JP’s Lounge (2412 Wisconsin Ave.) has lost its bid to offer tabletop and alcove dancing, at least for the time being. On October 23, the Alcoholic Beverage Control Board denied the strip club’s application to use the small performance spaces after club spokesman Paul Kadlick failed to appear at a hearing on the matter. Kadlick later wrote to the board apologizing for his absence—which he attributed to unexplained tardiness compounded by a Secret Service road closure—and requesting that the club’s application be reinstated. On November 13, the ABC Board denied that request. But there is nothing stopping JP’s from submitting a new application.

Meanwhile, an effort to question the club’s recent liquor license renewal seems to be at an end. On September 18, the ABC Board dismissed a protest of the license renewal by ANC 3B and the Glover Park Citizens’ Association. Because the groups’ joint protest focused the fitness of the club’s owners for licensure rather than the appropriateness of the club to the neighborhood, the Board ruled it “outside the possible grounds” for protest as outlined in the relevant statute. (The ANC recently used the appropriateness argument to get the club’s opening time changed from 11:00 a.m. to 5:00 p.m.) On September 30, the two groups filed a joint request to reinstate their protest, arguing that the Board had misunderstood the statute. On October 16, the Board voted to hear oral arguments in the matter, but on October 23, its members reconsidered their decision to reconsider and voted to deny the reinstatement request without hearing oral arguments. “I feel that we don’t need to hear oral arguments,” said Board member Nick Alberti at the meeting. “If the protestants have relevant information about the licensees’ fitness for licensure, then the Board will be interested in hearing that, and we will deal with it appropriately.” The club’s license will come up for renewal again in 2015.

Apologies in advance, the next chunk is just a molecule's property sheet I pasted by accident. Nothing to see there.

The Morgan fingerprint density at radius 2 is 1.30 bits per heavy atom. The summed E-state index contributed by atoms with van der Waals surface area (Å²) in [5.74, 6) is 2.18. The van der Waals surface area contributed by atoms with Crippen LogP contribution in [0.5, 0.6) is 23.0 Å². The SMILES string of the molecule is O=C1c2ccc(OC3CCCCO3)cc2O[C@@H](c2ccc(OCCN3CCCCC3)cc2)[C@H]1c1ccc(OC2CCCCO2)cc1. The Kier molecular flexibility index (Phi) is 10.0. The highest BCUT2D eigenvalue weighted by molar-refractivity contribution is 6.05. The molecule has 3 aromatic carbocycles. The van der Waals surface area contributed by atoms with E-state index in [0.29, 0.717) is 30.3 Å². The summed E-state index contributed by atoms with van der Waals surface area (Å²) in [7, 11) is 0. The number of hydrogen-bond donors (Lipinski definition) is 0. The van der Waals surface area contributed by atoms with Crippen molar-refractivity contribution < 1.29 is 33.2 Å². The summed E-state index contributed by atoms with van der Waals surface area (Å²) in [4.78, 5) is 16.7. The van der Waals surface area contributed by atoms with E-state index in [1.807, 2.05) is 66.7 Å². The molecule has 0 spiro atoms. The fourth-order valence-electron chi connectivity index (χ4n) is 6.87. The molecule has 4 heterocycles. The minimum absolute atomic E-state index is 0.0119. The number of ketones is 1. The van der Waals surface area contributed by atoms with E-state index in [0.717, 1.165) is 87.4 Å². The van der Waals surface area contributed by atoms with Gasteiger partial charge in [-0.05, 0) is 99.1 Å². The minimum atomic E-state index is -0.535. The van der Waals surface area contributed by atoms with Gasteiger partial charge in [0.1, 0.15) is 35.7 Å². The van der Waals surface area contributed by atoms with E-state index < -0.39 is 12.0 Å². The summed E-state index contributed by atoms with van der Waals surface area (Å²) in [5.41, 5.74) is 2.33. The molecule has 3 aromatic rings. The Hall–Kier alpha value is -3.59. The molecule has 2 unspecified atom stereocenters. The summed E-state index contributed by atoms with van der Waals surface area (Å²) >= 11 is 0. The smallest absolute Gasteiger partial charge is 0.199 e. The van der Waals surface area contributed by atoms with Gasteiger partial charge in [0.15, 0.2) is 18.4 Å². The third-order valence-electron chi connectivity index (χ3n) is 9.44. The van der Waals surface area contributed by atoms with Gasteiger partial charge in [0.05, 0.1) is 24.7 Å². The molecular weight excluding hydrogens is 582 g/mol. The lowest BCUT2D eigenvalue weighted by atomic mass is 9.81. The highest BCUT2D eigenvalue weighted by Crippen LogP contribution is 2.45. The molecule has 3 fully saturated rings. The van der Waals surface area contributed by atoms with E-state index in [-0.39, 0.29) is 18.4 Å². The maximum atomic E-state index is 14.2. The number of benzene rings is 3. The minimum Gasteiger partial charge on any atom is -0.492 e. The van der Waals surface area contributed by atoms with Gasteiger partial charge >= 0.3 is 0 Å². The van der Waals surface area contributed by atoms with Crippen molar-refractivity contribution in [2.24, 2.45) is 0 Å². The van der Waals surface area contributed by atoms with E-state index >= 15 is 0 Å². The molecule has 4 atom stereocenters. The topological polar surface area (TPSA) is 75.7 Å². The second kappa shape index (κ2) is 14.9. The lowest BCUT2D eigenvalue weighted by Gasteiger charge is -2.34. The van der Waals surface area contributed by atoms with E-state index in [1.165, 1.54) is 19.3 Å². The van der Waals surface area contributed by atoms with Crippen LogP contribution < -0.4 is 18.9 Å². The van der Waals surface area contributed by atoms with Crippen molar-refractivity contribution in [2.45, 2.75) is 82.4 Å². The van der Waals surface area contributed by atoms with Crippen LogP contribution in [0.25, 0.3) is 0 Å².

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JP’s Night Club (2412 Wisconsin Ave.) is scheduled to open for business on Friday, June 21, more than five years after the strip club’s original home was destroyed in a fire, says authorized spokesperson Paul Kadlick. But the club will feature dancers only on its two customary stages, not on its three new tabletop platforms or in its two new semi-private booths. The Alcoholic Beverage Control Board ruled today that the club’s management needs to file a separate application for permission to use the smaller performance spaces—something Kadlick vows to do by Friday at the latest. Kadlick says there’s still a bit of minor paperwork to do at the D.C. Department of Health before the club can open, but he anticipates taking care of that tomorrow.